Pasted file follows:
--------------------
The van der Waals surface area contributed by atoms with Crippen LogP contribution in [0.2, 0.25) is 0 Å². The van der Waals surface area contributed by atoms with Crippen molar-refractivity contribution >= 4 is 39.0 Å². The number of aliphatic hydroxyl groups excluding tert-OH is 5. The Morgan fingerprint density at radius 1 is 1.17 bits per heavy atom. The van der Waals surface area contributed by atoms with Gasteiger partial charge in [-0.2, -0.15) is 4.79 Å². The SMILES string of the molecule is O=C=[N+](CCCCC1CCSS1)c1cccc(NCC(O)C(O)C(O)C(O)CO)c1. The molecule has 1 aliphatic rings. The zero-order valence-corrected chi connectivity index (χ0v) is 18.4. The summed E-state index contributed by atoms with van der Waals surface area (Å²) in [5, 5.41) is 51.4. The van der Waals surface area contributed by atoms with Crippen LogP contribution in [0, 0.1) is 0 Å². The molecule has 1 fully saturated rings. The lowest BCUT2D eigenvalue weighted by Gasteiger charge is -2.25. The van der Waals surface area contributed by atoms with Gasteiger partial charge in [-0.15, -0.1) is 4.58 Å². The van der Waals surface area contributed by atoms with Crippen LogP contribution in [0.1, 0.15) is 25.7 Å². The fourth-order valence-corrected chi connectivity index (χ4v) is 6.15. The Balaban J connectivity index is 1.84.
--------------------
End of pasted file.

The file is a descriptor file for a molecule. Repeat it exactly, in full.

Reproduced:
The van der Waals surface area contributed by atoms with Crippen LogP contribution in [0.2, 0.25) is 0 Å². The van der Waals surface area contributed by atoms with Crippen molar-refractivity contribution >= 4 is 39.0 Å². The number of aliphatic hydroxyl groups excluding tert-OH is 5. The Morgan fingerprint density at radius 1 is 1.17 bits per heavy atom. The van der Waals surface area contributed by atoms with Gasteiger partial charge in [-0.2, -0.15) is 4.79 Å². The SMILES string of the molecule is O=C=[N+](CCCCC1CCSS1)c1cccc(NCC(O)C(O)C(O)C(O)CO)c1. The molecule has 1 aliphatic rings. The zero-order valence-corrected chi connectivity index (χ0v) is 18.4. The summed E-state index contributed by atoms with van der Waals surface area (Å²) in [5, 5.41) is 51.4. The van der Waals surface area contributed by atoms with Crippen LogP contribution in [0, 0.1) is 0 Å². The molecule has 1 fully saturated rings. The lowest BCUT2D eigenvalue weighted by Gasteiger charge is -2.25. The van der Waals surface area contributed by atoms with Gasteiger partial charge in [-0.15, -0.1) is 4.58 Å². The van der Waals surface area contributed by atoms with Crippen LogP contribution in [0.1, 0.15) is 25.7 Å². The fourth-order valence-corrected chi connectivity index (χ4v) is 6.15. The Balaban J connectivity index is 1.84.